ANAS Sarwar has claimed that nuclear power should be "part of the mix" to help meet Scotland's future energy demand.

The Scottish Labour leader set out the party’s climate policies, including a pledge to ensure every Scottish home has an energy efficiency rating of C or higher by 2030.

The Scottish Government has already set 2033 as a hard backstop for all buildings, including commercial and public buildings, meeting the energy efficient standards.

Mr Sarwar also called for a statutory just transition commission to be established to help workers move out of the oil and gas industry.

He said his party would push the Scottish and UK governments to go “further and faster” in delivering climate promises.

Mr Sarwar said: “We want to talk about a jobs-first transition, because there’s no such thing as a just transition that sacrifices entire communities and makes tens of thousands of people unemployed.”

Asked about nuclear power, he said: “I think we have to be honest about future opportunities and I think nuclear power has to be part of the mix.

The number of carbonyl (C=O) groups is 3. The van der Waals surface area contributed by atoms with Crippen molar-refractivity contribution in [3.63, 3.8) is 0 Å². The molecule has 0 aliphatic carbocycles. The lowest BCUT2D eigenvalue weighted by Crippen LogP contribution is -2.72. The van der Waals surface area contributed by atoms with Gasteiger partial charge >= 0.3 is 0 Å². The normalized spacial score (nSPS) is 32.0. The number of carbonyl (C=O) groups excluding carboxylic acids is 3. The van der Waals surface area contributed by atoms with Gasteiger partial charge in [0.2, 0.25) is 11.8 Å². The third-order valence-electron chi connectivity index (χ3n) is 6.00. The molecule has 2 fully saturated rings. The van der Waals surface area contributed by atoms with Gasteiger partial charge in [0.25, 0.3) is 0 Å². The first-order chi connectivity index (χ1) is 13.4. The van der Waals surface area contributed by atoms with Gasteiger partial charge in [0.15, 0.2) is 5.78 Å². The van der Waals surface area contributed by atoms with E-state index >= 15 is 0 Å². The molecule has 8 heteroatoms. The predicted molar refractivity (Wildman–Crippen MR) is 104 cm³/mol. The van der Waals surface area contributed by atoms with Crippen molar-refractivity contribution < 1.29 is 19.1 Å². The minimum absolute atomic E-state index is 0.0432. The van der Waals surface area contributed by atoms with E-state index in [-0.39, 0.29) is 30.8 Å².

“I’m not saying nuclear power has to be the priority, or the lead, but it has to be part of the mix to have a diverse energy supply.

“The idea that we can shut down industries, and instead import energy – it’s not good for security, it’s not good for jobs and it’s not good for affordability.”

Saying the public would not welcome increased energy bills to pay for the transition, he said: “I want to take the public with us, I don’t want to sacrifice jobs, and I think that means having a credible energy policy.”

Mr Sarwar was asked about the Beyond Oil and Gas Alliance, which seeks to phase out fossil fuels, which the Scottish Government is considering joining.

He said: “What we’re really good at in Scotland is signing up to big, bold pledges a long way down the road but not doing the work in the here and now.

“Of course we want to transition away from the oil and gas industry, but signing up to a statement is in itself not enough.

“So yes, that shows some of the thinking, but how we’re doing the work right now making the investment right now to create those jobs is the more important part and I don’t think the Scottish and UK governments are taking that seriously yet.”

Earlier this week, a Scottish Labour amendment in a Scottish Parliament debate proposed upgrading a number of roads across Scotland.

Asked if this would lead to higher demand for car travel, Mr Sarwar said road safety is still “really, really important” and many roads are not fit for purpose.

He said: “The idea we can pretend we don’t need roads any more – or safe roads any more – is just not credible and I don’t think the public would believe it.”